the tenth asinine poetry contest:

asinine parody

Into each genre some parody must fall. Just ask Bakhtin. Poetry seems to be particularly suspectible to the slings and arrows of outrageous ridicule. If imitation is flattery, then parody is . . . something else. To quote that unassailable paragon of accuracy, Wikipedia, a parody is ''a work that imitates another work in order to ridicule, ironically comment on, or poke some affectionate fun at the work itself, the subject of the work, the author or fictional voice of the parody, or another subject.'' Some of the most entertaining poems we publish on Asinine Poetry are parodies of famous poems and poets, especially the works and likes of Shakespeare, both of the Brownings, Dickinson, Wordsworth, Williams, Frost, Bukowski, Plath, Millay, Ashbery, et. al. We also publish a lot of satire as well as pastiche, both of which are similar but not strictly the same as parody. But with our asinine parody contest, we didn't want to come up with concrete definitions for entrants to follow. We just wanted the contestants to have fun poking fun, spoofing, and/or lampooning, whichever they preferred. You will see as we discuss the finalists here that our entrants must have had to struggle about the best course to do that. Would they stick closely to the original text, making fun of the poet or the content? Or would they mutate the original, incorporating only a vague notion of it in order to do something completely different?

The entry fee per poem was one buck (sent cleverly hidden in an envelope, as we don't take checks). Limit: three entries per poet. The deadline was December 1, 2006.

Once the poems arrived, the editors here whittled the pile of more than 100 entries down to the best 10. And then we called upon the good nature of three friends of the site and asked them to be judges: Daniel Thomas Moran, the poet laureate of Suffolk County, New York, author most recently of From HiLo to Willow Pond (Street Press), and a frequent contributor to the site; Hal Sirowitz, former poet laureate of Queens, New York, author most recently of Father Said (Soft Skull Press), and a frequent contributor to the site; and Frank Wilson, Book Review Editor for The Philadelphia Inquirer and a great and prodigous blogger.

And after struggling with these poems for weeks, the judges turned into their scores and we'll tell you what they said right after this commercial break . . .

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The runners up are:
10. "Fox News Stops by the Woods on a Snowy Evening" by Poetry Hound.
Judge Moran notes, ''I like this one very much as well but not as consistently strong as some of the others.'' Judge Sirowitz notes, ''Lots of potential but jumps around too much. Not enough distance from homophobia.''
9. "Desk-Fever" by Robert Dunn.
Says Judge Sirowitz, ''A desk doesn't compare to the sea--the weakness of the poem is one-dimensionality of the subject.'' Says Judge Moran, ''This is well done but just doesn¡¯t tickle my parts as much as some others.''
8. "Much More than CVI: The Wasting Time on the Computer Sonnet" by R.J. Clarken.
Says Judge Sirowitz, ''Too much explaining--author should w describe computer addiction and not just state it.'' And Judge Moran notes, ''Really good but not quite asinine enough.''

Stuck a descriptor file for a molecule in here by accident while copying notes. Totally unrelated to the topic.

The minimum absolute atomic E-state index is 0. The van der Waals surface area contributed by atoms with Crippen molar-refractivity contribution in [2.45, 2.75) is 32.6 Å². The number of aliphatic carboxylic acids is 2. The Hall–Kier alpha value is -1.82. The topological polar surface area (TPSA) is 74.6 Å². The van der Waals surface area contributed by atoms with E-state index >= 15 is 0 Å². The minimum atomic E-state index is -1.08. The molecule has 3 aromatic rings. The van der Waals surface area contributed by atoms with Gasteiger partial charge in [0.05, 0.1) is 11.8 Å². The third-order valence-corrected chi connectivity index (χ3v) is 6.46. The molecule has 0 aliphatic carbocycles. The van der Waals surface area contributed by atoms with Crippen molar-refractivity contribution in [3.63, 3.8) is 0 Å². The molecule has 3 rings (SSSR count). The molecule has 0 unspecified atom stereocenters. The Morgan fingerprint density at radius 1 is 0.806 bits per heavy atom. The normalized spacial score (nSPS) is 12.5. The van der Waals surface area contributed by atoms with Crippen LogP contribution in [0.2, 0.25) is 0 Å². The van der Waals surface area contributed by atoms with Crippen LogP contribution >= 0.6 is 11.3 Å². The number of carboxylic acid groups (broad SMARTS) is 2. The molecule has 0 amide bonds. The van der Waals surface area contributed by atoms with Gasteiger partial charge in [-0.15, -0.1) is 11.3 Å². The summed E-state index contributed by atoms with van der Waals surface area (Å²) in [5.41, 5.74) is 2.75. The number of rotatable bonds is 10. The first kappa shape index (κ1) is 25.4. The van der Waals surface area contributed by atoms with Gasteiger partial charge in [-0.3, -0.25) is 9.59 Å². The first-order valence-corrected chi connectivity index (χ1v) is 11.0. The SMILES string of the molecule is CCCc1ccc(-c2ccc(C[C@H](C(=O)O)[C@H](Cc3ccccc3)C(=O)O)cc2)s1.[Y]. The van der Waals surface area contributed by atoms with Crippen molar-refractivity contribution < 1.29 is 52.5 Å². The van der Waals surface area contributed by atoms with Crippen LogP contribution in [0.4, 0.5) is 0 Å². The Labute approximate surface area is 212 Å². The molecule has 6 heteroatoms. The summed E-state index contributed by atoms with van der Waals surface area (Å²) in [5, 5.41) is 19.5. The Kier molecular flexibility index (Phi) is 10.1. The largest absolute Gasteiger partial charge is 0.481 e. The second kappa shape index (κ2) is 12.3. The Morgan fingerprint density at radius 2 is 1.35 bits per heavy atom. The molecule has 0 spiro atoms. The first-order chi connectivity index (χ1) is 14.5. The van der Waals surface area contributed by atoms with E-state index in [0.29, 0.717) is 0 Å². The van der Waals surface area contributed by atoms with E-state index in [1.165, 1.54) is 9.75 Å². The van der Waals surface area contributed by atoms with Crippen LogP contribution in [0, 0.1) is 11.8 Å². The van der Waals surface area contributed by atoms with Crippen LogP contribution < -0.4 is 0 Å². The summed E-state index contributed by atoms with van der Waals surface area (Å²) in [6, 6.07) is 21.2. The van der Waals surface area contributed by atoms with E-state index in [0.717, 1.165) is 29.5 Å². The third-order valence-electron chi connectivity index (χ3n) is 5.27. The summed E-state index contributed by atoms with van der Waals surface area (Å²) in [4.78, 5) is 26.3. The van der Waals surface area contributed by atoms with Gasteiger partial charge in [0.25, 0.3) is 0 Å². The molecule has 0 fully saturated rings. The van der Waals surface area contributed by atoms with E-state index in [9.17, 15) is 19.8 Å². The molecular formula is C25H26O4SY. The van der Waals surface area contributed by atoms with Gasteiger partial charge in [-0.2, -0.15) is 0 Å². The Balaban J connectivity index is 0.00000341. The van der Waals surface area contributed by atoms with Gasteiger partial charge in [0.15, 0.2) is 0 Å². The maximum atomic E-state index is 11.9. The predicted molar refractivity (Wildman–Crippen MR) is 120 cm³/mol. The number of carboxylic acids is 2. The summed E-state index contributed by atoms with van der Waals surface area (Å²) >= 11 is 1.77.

7. "The Village Crapsmith" by Gerald George.
Judge Sirowitz says, ''Too self-conscious--too much time spent on Indian phrases.'' Although Judge Moran calls it ''excellent all around.''
6. "The Lane Not Taken" by James L. Hale.
Says Judge Moran, ''This one is also very good but not as good as [some others.]'' Judge Sirowitz notes, ''Funny and makes you think. I like how he gives a gracious nod to Robert Frost before bashing the original.''
5. "O Pumpkin! My Pumpkin!" by Tom Pamperin.
Judge Moran notes: ''Great amount of effort. Great parody. A tiny bit shy of the asinine maximum.'' Judge Sirowitz: ''Too long. Poet needed to incorporate another vegetable, like a sweet potato.'' While Judge Wilson notes: ''It's spot on, it may even be better than the original.''
4. "Innisfree (The ''I Ain't Yo' Fuckin' Butler'' Remix)" by Greg Hill.
Says Judge Moran, ''This one is completely asinine and might become an asinine standard.'' Meanwhile, Judge Sirowitz calls it ''a bad rap and by bad I don't mean good but okay.'' And Judge Wilson says, ''Very funny, though it deviates a little too much from the original--but then I guess it has to.''

And now for the top three prize-winning poems--right after this commercial break . . . Never mind.

Here they are:
3. "The Tenant" by Steven McDougal, Winner Third Prize, $20.
Judge Moran calls this ''another great effort.'' Judge Sirowitz hailed it as ''funny and serious at the same time. The choral part anchors the poem--but . . . this author did not know when to stop.''
2. "Trees" by Greg Schwartz, Winner Second Prize, $35.
Judge Wilson declares this ''a very good parody.'' Judge Moran notes, ''This one is simple but it is the whole package. You have to love a confessed tree humper.''But do you? Judge Sirowitz says, ''To the point, but line about convenient hole rubbed me wrong--too close to being misogynistic.''
1. "The Essential Choice" by William V. Brust, Winner First Prize, $50.
Says Judge Moran: ''This one took a lot of effort. It is well done, a very good parody and asinine to the max.'' Judge Sirowitz: ''Good energy--author knows the poem is absurd but keeps making it absurder.'' And Judge Wilson, ''Pretty funny, and rather an ingenious parody. And impressively sustained, I might add.''

Thanks profusely to our judges and to everyone who entered for playing.